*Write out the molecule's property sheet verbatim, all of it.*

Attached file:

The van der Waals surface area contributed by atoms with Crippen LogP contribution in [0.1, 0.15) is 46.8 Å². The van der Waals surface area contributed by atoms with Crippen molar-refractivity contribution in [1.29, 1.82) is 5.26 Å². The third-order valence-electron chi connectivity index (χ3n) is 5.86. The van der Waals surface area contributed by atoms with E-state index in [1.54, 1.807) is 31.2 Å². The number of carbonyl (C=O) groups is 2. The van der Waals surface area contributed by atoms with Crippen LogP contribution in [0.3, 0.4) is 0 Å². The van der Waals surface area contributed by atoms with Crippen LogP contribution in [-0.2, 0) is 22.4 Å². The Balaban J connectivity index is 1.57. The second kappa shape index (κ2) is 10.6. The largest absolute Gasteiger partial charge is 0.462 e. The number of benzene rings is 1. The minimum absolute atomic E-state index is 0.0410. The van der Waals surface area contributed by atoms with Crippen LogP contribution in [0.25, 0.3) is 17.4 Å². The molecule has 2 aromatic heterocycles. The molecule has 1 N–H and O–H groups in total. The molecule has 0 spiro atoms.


The van der Waals surface area contributed by atoms with Crippen LogP contribution in [0.1, 0.15) is 46.8 Å². The van der Waals surface area contributed by atoms with Crippen molar-refractivity contribution in [1.29, 1.82) is 5.26 Å². The third-order valence-electron chi connectivity index (χ3n) is 5.86. The van der Waals surface area contributed by atoms with E-state index in [1.54, 1.807) is 31.2 Å². The number of carbonyl (C=O) groups is 2. The van der Waals surface area contributed by atoms with Crippen LogP contribution in [0.3, 0.4) is 0 Å². The van der Waals surface area contributed by atoms with Crippen LogP contribution in [-0.2, 0) is 22.4 Å². The Balaban J connectivity index is 1.57. The second kappa shape index (κ2) is 10.6. The largest absolute Gasteiger partial charge is 0.462 e. The number of benzene rings is 1. The minimum absolute atomic E-state index is 0.0410. The van der Waals surface area contributed by atoms with Crippen LogP contribution in [0.25, 0.3) is 17.4 Å². The molecule has 2 aromatic heterocycles. The molecule has 1 N–H and O–H groups in total. The molecule has 0 spiro atoms.